JHU move won’t upset presidential campaign -GL

hqdefaultBy Maheesha Mudugamuwa

External Affairs Minister Prof. G. L. Peiris yesterday said that the JHU’s actions wouldn’t hinder incumbent President Mahinda Rajapaksa’s ongoing campaign, much less prevent his victory at the next presidential election.

Prof. Peiris was addressing the media at the SLFP headquarters in the wake of JHU General Secretary Patali Champika Ranawaka and Western Province Minister Udaya Gammanpila giving up their ministerial portfolios over dispute with the SLFP.

The External Affairs Minister said that the JHU move wouldn’t weaken the President’s position and, therefore, it was wrong to think it would undermine the UPFA’s presidential campaign.

Commenting on the JHU’s proposals, Prof. Peiris said that the SLFP hadn’t rejected 35 proposals put forward by UPFA constituent but it needed time and space to consider them. “It was their choice to resign from ministerial posts and coalition partners have the freedom to take any decision.”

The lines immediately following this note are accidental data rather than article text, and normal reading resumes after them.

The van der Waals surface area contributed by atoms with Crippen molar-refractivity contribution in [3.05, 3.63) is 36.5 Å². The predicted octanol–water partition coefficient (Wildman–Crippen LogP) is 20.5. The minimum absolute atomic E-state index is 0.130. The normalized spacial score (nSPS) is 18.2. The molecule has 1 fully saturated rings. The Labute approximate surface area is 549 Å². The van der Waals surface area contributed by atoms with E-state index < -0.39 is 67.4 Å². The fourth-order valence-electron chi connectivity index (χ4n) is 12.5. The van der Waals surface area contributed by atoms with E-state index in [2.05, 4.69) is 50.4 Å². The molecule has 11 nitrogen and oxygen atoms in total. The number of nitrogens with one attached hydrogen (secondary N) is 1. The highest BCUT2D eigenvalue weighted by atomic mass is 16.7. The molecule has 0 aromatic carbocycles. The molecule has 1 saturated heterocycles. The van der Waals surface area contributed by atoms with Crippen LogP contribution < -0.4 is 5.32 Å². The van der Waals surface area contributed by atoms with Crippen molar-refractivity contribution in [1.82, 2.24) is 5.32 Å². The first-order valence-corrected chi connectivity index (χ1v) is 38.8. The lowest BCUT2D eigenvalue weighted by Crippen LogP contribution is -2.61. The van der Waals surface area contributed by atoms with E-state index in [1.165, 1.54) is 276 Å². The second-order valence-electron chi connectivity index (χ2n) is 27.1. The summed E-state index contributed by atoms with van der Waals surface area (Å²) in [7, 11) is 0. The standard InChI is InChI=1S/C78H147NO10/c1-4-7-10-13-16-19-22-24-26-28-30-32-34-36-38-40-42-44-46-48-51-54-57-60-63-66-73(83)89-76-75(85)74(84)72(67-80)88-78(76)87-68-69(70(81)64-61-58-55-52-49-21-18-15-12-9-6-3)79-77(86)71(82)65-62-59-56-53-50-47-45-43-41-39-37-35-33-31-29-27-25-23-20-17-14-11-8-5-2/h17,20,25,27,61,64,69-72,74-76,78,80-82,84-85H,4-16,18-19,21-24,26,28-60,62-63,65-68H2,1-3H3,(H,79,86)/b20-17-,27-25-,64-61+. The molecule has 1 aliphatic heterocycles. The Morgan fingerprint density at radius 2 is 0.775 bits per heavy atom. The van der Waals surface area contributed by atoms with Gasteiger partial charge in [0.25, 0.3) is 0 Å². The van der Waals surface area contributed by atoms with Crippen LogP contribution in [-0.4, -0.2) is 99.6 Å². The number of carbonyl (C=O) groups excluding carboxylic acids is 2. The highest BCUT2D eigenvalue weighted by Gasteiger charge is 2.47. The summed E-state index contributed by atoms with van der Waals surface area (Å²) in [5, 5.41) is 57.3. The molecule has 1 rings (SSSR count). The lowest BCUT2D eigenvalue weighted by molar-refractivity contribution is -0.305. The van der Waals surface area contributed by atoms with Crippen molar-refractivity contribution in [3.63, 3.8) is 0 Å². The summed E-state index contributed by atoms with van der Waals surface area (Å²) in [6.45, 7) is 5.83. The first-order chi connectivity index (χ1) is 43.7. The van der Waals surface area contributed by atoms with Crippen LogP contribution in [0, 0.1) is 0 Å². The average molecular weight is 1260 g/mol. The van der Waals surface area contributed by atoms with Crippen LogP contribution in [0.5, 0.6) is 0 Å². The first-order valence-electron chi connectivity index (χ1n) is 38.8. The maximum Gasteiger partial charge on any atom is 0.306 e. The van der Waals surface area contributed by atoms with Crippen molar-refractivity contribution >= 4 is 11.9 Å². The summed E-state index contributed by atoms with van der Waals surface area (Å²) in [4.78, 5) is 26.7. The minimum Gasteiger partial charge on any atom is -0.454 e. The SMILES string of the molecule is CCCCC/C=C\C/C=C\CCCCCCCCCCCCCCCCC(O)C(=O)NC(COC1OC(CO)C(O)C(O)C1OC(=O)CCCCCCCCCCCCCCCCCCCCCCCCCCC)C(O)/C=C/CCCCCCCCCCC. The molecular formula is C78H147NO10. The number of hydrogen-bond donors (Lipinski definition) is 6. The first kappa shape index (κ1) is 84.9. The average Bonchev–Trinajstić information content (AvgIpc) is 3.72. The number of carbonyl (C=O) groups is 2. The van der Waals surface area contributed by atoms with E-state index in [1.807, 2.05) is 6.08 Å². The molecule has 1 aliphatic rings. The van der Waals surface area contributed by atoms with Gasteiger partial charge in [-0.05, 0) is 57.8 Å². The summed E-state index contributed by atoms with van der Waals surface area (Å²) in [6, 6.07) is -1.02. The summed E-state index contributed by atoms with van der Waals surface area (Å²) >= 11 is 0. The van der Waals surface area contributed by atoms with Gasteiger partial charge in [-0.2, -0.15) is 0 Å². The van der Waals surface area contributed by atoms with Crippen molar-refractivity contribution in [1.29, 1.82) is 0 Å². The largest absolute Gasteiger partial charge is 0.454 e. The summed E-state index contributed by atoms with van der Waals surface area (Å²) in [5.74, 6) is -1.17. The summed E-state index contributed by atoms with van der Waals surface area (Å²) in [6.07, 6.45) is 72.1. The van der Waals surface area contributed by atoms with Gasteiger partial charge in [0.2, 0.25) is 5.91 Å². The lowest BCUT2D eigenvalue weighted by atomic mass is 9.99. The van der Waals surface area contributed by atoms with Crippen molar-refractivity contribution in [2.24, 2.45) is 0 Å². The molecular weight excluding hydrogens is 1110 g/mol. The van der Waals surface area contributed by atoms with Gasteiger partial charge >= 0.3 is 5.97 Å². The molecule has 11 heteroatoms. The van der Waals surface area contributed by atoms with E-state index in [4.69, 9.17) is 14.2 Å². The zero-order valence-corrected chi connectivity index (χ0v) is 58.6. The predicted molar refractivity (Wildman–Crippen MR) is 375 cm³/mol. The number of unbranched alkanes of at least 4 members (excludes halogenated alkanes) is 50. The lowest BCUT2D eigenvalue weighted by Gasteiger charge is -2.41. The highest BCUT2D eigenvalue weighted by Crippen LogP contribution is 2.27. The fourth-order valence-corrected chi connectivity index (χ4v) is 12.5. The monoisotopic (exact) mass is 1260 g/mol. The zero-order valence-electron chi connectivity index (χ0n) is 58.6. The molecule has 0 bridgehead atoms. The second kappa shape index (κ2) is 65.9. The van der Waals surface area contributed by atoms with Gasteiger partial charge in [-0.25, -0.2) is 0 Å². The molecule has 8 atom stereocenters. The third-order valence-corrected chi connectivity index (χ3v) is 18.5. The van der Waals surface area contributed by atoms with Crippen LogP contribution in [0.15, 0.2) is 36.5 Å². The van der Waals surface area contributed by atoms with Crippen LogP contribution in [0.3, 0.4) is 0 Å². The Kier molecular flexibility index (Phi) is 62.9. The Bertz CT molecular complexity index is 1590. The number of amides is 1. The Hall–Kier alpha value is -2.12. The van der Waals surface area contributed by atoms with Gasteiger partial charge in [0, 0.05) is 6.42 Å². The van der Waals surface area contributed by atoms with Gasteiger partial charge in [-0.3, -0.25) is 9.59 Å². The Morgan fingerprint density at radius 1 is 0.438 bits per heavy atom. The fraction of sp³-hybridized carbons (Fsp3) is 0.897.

Expressing his displeasure at the extension of the deadline for the submission of evidence by individuals, organisations and governments as regards the ongoing UN investigation targeting Sri Lanka, Prof. Peiris said the country was being attacked though security forces defeated the LTTE over five years back. Although the LTTE had lost its conventional military power, those still promoting separatist ideology were conspiring against the country, Prof. Peiris said.

The minister alleged that pro-LTTE elements had been working overtime to destabilise the government with the help of international powers, unlimited funds and a section of the media.

The government needed the people’s backing to defeat these conspirators, the minister said, urging the public to back President Rajapaksa’s government to protect the country from sinister elements.

Prof. Peiris recalled the circumstances under which he had met UN Resident Coordinator and UNDP Resident Representative in Sri Lanka Subinay Nandy regarding the disturbing developments in Geneva. “We expect an immediate reply from him,” Prof. Peiris said.